Creating the LSI model of Wikipedia takes about 4 hours and 9 minutes on my laptop [1]. That’s about 16,000 documents per minute, including all I/O.

Note

If you need your results even faster, see the tutorial on Distributed Computing. Note that the BLAS libraries inside gensim make use of multiple cores transparently, so the same data will be processed faster on a multicore machine “for free”, without any distributed setup.

We see that the total processing time is dominated by the preprocessing step of preparing the TF-IDF corpus from a raw Wikipedia XML dump, which took 9h. [2]

The algorithm used in gensim only needs to see each input document once, so it is suitable for environments where the documents come as a non-repeatable stream, or where the cost of storing/iterating over the corpus multiple times is too high.

Latent Dirichlet Allocation

As with Latent Semantic Analysis above, first load the corpus iterator and dictionary:

>>> import logging, gensim, bz2
>>> logging.basicConfig(format='%(asctime)s : %(levelname)s : %(message)s', level=logging.INFO)

>>> # load id->word mapping (the dictionary), one of the results of step 2 above
>>> id2word = gensim.corpora.Dictionary.load_from_text('wiki_en_wordids.txt')
>>> # load corpus iterator
>>> mm = gensim.corpora.MmCorpus('wiki_en_tfidf.mm')
>>> # mm = gensim.corpora.MmCorpus(bz2.BZ2File('wiki_en_tfidf.mm.bz2')) # use this if you compressed the TFIDF output

>>> print(mm)
MmCorpus(3931787 documents, 100000 features, 756379027 non-zero entries)

We will run online LDA (see Hoffman et al. [3]), which is an algorithm that takes a chunk of documents, updates the LDA model, takes another chunk, updates the model etc. Online LDA can be contrasted with batch LDA, which processes the whole corpus (one full pass), then updates the model, then another pass, another update... The difference is that given a reasonably stationary document stream (not much topic drift), the online updates over the smaller chunks (subcorpora) are pretty good in themselves, so that the model estimation converges faster. As a result, we will perhaps only need a single full pass over the corpus: if the corpus has 3 million articles, and we update once after every 10,000 articles, this means we will have done 300 updates in one pass, quite likely enough to have a very accurate topics estimate:

>>> # extract 100 LDA topics, using 1 pass and updating once every 1 chunk (10,000 documents)
>>> lda = gensim.models.ldamodel.LdaModel(corpus=mm, id2word=id2word, num_topics=100, update_every=1, chunksize=10000, passes=1)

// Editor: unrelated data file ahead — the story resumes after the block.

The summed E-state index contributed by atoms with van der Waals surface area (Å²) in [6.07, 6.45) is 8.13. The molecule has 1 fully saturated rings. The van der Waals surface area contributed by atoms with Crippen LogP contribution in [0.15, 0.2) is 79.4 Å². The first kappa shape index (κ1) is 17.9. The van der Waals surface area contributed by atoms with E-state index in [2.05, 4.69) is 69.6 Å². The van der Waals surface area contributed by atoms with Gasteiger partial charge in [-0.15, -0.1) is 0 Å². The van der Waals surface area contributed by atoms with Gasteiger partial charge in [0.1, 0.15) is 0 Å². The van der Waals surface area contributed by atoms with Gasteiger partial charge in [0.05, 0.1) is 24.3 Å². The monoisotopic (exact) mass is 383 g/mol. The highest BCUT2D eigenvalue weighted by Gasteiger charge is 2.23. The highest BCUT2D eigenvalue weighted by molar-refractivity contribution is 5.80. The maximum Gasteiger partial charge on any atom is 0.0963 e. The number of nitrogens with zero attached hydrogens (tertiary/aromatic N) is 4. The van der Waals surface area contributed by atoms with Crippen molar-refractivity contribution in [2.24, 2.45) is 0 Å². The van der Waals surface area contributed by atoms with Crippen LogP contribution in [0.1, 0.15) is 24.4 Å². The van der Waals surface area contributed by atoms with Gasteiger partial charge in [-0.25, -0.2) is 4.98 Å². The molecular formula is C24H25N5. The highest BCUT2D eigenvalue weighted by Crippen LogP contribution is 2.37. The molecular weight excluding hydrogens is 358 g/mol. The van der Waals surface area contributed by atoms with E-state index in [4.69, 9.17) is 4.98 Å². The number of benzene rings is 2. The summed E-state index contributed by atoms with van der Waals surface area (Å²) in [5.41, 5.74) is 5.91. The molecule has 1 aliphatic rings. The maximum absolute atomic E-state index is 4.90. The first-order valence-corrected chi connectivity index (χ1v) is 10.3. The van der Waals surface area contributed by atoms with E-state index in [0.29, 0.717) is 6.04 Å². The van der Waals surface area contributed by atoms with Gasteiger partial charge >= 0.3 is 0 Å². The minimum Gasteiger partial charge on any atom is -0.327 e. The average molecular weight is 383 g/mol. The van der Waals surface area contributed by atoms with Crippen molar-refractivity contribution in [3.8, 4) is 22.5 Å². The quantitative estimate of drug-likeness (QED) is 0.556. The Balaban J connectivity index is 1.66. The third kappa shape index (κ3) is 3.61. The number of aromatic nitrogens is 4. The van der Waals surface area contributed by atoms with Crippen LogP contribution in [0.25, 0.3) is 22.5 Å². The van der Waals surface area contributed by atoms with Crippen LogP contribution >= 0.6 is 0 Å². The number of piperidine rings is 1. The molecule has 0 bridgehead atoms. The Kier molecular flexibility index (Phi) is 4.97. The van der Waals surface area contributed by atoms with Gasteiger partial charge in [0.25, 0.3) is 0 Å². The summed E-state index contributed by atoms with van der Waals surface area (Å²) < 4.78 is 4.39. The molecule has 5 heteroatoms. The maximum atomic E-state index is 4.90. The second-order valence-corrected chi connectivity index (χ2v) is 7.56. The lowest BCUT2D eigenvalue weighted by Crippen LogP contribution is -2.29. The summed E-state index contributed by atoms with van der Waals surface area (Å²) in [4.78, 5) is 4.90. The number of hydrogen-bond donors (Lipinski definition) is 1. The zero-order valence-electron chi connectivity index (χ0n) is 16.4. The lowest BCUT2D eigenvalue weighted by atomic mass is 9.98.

using serial LDA version on this node
running online LDA training, 100 topics, 1 passes over the supplied corpus of 3931787 documents, updating model once every 10000 documents
...

Unlike LSA, the topics coming from LDA are easier to interpret:

>>> # print the most contributing words for 20 randomly selected topics
>>> lda.print_topics(20)
topic #0: 0.009*river + 0.008*lake + 0.006*island + 0.005*mountain + 0.004*area + 0.004*park + 0.004*antarctic + 0.004*south + 0.004*mountains + 0.004*dam
topic #1: 0.026*relay + 0.026*athletics + 0.025*metres + 0.023*freestyle + 0.022*hurdles + 0.020*ret + 0.017*divisão + 0.017*athletes + 0.016*bundesliga + 0.014*medals
topic #2: 0.002*were + 0.002*he + 0.002*court + 0.002*his + 0.002*had + 0.002*law + 0.002*government + 0.002*police + 0.002*patrolling + 0.002*their
topic #3: 0.040*courcelles + 0.035*centimeters + 0.023*mattythewhite + 0.021*wine + 0.019*stamps + 0.018*oko + 0.017*perennial + 0.014*stubs + 0.012*ovate + 0.011*greyish
topic #4: 0.039*al + 0.029*sysop + 0.019*iran + 0.015*pakistan + 0.014*ali + 0.013*arab + 0.010*islamic + 0.010*arabic + 0.010*saudi + 0.010*muhammad
topic #5: 0.020*copyrighted + 0.020*northamerica + 0.014*uncopyrighted + 0.007*rihanna + 0.005*cloudz + 0.005*knowles + 0.004*gaga + 0.004*zombie + 0.004*wigan + 0.003*maccabi
topic #6: 0.061*israel + 0.056*israeli + 0.030*sockpuppet + 0.025*jerusalem + 0.025*tel + 0.023*aviv + 0.022*palestinian + 0.019*ifk + 0.016*palestine + 0.014*hebrew
topic #7: 0.015*melbourne + 0.014*rovers + 0.013*vfl + 0.012*australian + 0.012*wanderers + 0.011*afl + 0.008*dinamo + 0.008*queensland + 0.008*tracklist + 0.008*brisbane
topic #8: 0.011*film + 0.007*her + 0.007*she + 0.004*he + 0.004*series + 0.004*his + 0.004*episode + 0.003*films + 0.003*television + 0.003*best
topic #9: 0.019*wrestling + 0.013*château + 0.013*ligue + 0.012*discus + 0.012*estonian + 0.009*uci + 0.008*hockeyarchives + 0.008*wwe + 0.008*estonia + 0.007*reign